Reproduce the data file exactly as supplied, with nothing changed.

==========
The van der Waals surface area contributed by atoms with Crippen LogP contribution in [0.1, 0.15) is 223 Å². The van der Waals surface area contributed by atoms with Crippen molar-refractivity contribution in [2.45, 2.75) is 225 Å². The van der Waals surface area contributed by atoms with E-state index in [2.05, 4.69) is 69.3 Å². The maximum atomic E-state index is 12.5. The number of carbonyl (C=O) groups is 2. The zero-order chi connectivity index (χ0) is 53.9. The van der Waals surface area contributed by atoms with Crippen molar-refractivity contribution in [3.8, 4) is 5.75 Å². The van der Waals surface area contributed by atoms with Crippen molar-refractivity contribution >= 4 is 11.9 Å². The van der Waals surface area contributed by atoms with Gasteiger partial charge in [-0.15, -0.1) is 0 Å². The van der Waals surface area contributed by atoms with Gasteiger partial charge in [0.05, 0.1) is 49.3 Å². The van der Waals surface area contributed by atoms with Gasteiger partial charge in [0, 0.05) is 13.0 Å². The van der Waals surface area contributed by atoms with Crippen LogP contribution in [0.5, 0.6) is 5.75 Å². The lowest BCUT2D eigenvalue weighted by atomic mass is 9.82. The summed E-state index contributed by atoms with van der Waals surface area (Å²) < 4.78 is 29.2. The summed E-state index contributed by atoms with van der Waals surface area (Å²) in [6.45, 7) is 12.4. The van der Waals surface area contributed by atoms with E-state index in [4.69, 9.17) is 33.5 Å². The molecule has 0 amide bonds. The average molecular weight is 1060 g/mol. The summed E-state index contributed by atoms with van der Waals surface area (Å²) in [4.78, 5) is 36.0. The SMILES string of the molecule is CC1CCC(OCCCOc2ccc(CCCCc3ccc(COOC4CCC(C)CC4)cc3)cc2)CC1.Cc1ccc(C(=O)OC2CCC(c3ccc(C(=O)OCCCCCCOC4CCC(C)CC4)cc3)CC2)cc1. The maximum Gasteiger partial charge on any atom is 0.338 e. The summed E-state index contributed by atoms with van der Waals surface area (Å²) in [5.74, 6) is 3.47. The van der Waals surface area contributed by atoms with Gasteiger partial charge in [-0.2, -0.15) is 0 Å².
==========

The van der Waals surface area contributed by atoms with Crippen LogP contribution in [0.1, 0.15) is 223 Å². The van der Waals surface area contributed by atoms with Crippen molar-refractivity contribution in [2.45, 2.75) is 225 Å². The van der Waals surface area contributed by atoms with E-state index in [2.05, 4.69) is 69.3 Å². The maximum atomic E-state index is 12.5. The number of carbonyl (C=O) groups is 2. The zero-order chi connectivity index (χ0) is 53.9. The van der Waals surface area contributed by atoms with Crippen molar-refractivity contribution in [3.8, 4) is 5.75 Å². The van der Waals surface area contributed by atoms with Crippen molar-refractivity contribution >= 4 is 11.9 Å². The van der Waals surface area contributed by atoms with Gasteiger partial charge in [-0.15, -0.1) is 0 Å². The van der Waals surface area contributed by atoms with Gasteiger partial charge in [0.05, 0.1) is 49.3 Å². The van der Waals surface area contributed by atoms with Gasteiger partial charge in [0, 0.05) is 13.0 Å². The van der Waals surface area contributed by atoms with Crippen LogP contribution in [0.5, 0.6) is 5.75 Å². The lowest BCUT2D eigenvalue weighted by atomic mass is 9.82. The summed E-state index contributed by atoms with van der Waals surface area (Å²) < 4.78 is 29.2. The summed E-state index contributed by atoms with van der Waals surface area (Å²) in [6.45, 7) is 12.4. The van der Waals surface area contributed by atoms with E-state index in [4.69, 9.17) is 33.5 Å². The molecule has 0 amide bonds. The average molecular weight is 1060 g/mol. The summed E-state index contributed by atoms with van der Waals surface area (Å²) in [4.78, 5) is 36.0. The SMILES string of the molecule is CC1CCC(OCCCOc2ccc(CCCCc3ccc(COOC4CCC(C)CC4)cc3)cc2)CC1.Cc1ccc(C(=O)OC2CCC(c3ccc(C(=O)OCCCCCCOC4CCC(C)CC4)cc3)CC2)cc1. The maximum Gasteiger partial charge on any atom is 0.338 e. The summed E-state index contributed by atoms with van der Waals surface area (Å²) in [5.74, 6) is 3.47. The van der Waals surface area contributed by atoms with Gasteiger partial charge in [-0.2, -0.15) is 0 Å².